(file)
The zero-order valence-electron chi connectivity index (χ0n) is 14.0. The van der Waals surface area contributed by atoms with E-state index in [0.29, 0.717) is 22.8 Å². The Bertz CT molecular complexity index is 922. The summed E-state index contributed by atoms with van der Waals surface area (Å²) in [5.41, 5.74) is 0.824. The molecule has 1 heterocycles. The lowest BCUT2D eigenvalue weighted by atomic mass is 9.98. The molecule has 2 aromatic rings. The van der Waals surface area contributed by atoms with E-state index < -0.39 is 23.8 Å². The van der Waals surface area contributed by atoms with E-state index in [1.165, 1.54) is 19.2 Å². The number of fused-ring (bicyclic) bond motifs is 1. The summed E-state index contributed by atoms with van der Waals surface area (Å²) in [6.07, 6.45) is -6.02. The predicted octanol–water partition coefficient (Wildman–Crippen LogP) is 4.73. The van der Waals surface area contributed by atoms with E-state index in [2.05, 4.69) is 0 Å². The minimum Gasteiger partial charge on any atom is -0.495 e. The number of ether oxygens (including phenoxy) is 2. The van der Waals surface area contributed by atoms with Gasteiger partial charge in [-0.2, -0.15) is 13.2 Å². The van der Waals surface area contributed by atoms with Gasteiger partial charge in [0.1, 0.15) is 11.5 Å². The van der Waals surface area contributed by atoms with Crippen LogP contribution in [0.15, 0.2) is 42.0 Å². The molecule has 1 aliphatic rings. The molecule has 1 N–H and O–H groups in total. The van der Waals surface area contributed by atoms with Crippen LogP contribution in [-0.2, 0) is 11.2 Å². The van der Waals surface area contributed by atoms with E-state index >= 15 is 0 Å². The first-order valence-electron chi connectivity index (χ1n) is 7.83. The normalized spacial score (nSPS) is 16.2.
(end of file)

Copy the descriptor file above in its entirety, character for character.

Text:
The zero-order valence-electron chi connectivity index (χ0n) is 14.0. The van der Waals surface area contributed by atoms with E-state index in [0.29, 0.717) is 22.8 Å². The Bertz CT molecular complexity index is 922. The summed E-state index contributed by atoms with van der Waals surface area (Å²) in [5.41, 5.74) is 0.824. The molecule has 1 heterocycles. The lowest BCUT2D eigenvalue weighted by atomic mass is 9.98. The molecule has 2 aromatic rings. The van der Waals surface area contributed by atoms with E-state index < -0.39 is 23.8 Å². The van der Waals surface area contributed by atoms with E-state index in [1.165, 1.54) is 19.2 Å². The number of fused-ring (bicyclic) bond motifs is 1. The summed E-state index contributed by atoms with van der Waals surface area (Å²) in [6.07, 6.45) is -6.02. The predicted octanol–water partition coefficient (Wildman–Crippen LogP) is 4.73. The van der Waals surface area contributed by atoms with E-state index in [2.05, 4.69) is 0 Å². The minimum Gasteiger partial charge on any atom is -0.495 e. The number of ether oxygens (including phenoxy) is 2. The van der Waals surface area contributed by atoms with Gasteiger partial charge in [-0.2, -0.15) is 13.2 Å². The van der Waals surface area contributed by atoms with Gasteiger partial charge in [0.1, 0.15) is 11.5 Å². The van der Waals surface area contributed by atoms with Crippen LogP contribution in [0.15, 0.2) is 42.0 Å². The molecule has 1 aliphatic rings. The molecule has 1 N–H and O–H groups in total. The van der Waals surface area contributed by atoms with Crippen LogP contribution in [-0.2, 0) is 11.2 Å². The van der Waals surface area contributed by atoms with E-state index >= 15 is 0 Å². The first-order valence-electron chi connectivity index (χ1n) is 7.83. The normalized spacial score (nSPS) is 16.2.